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Bitcoin Price Tumbles After El Salvador Makes It National Currency

The world’s largest cryptocurrency fell as much as 17% on the day El Salvador made its unprecedented move.
El Salvador became the first country in the world to adopt bitcoin as its national currency, allowing people to use a digital wallet to pay for everyday goods. Photo: Marvin Recinos/Agence France-Presse/Getty Images
Caitlin Ostroff
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  • @ceostroff
Paul Vigna
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Updated Sept. 7, 2021 1:59 pm ET

Bitcoin gave El Salvador a taste of its famous volatility on Tuesday, as the Central American country became the first nation in the world to adopt the asset as a national currency.

The world’s largest cryptocurrency fell as much as 17% from its 5 p.m. ET value on Monday, briefly hitting $42,921.27, according to CoinDesk. It later recovered slightly to trade at $46,749.90.

The cause of the crash wasn’t clear, though there was a lot of buying and investor hype surrounding what had come to be billed as “Bitcoin Day” in El Salvador.

Bitcoin and other cryptocurrencies trade largely on sentiment, meaning a tweet, piece of news or even a smaller selloff can have a big impact if traders decide to cut their positions.

El Salvador’s president, Nayib Bukele, suggested that the nation used the selloff to buy more bitcoin. “Buying the dip,” he wrote on Twitter. “150 new coins added.” In a follow-up, he said the country is now holding 550 bitcoins, worth about $26.7 million at current prices.

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Some traders may have sold their holdings on the expectation that bitcoin’s launch in El Salvador would push prices to a peak, said Edward Moya, senior market analyst at Onada. Stocks also edged lower Tuesday, signaling that investors may be feeling more nervous.

“When Wall Street turns cautious, the first thing that gets sold is bitcoin,” he said. “There was tremendous momentum leading up to El Salvador adopting bitcoin, but then you have the market jitters, which are exaggerating bitcoin’s price moves.”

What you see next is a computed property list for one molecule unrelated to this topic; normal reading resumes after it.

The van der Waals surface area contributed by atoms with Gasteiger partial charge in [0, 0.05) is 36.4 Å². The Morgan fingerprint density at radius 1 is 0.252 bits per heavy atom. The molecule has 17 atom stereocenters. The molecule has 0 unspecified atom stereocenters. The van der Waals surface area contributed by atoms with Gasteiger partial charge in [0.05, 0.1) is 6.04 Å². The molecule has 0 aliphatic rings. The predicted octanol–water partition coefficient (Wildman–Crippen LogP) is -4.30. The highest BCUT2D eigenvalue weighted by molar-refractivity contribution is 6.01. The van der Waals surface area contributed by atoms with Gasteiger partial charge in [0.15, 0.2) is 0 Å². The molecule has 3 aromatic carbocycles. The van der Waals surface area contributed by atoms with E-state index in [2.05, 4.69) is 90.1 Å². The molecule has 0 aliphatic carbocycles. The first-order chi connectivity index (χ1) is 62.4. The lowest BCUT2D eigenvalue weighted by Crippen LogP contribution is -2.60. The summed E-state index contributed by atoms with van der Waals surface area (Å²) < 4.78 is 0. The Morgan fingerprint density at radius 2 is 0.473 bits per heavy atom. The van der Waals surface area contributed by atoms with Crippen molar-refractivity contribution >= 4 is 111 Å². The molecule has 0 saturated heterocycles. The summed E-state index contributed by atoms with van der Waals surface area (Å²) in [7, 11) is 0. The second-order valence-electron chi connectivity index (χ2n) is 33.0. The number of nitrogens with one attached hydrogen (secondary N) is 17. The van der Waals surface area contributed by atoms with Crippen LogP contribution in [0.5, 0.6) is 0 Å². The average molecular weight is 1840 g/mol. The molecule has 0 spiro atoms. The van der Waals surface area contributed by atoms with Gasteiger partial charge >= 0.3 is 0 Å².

Bitcoin has had a busy year. The price more than doubled in the first four months, reaching a high near $65,000 on the same day that the largest U.S. exchange, Coinbase Global Inc., COIN -4.18% went public. It fell sharply after that, though, as China unleashed a crackdown on the sector, and U.S. lawmakers also became concerned about the pitfalls of a platform that is a haven for malicious actors.

In July, bitcoin briefly traded below $30,000, surrendering all of its yearly gains. In August it rose sharply again, rising back to about $50,000. The rally stalled at that level, though, as interest in the market shifted to other areas, such as nonfungible tokens and Ethereum.

Some traders may have placed bets on bitcoin rising from $50,000, which Mr. Moya and others have pointed to as a key level. Data from Bybt, a website that tracks trading in bitcoin and other cryptos, showed that about $3.6 billion in cryptocurrency options bets had been liquidated in the last 24 hours, with about $3.2 billion of it coming from “long” bets, or bets on the price going higher.

That is by far the largest liquidation since at least early June. Such large, automated liquidations can often spark selloffs.

As prices fell, several cryptocurrency exchanges reported issues. Coinbase said that a heightened number of transactions were delayed or canceled. Payward Inc.’s Kraken also said that it was experiencing connectivity issues.

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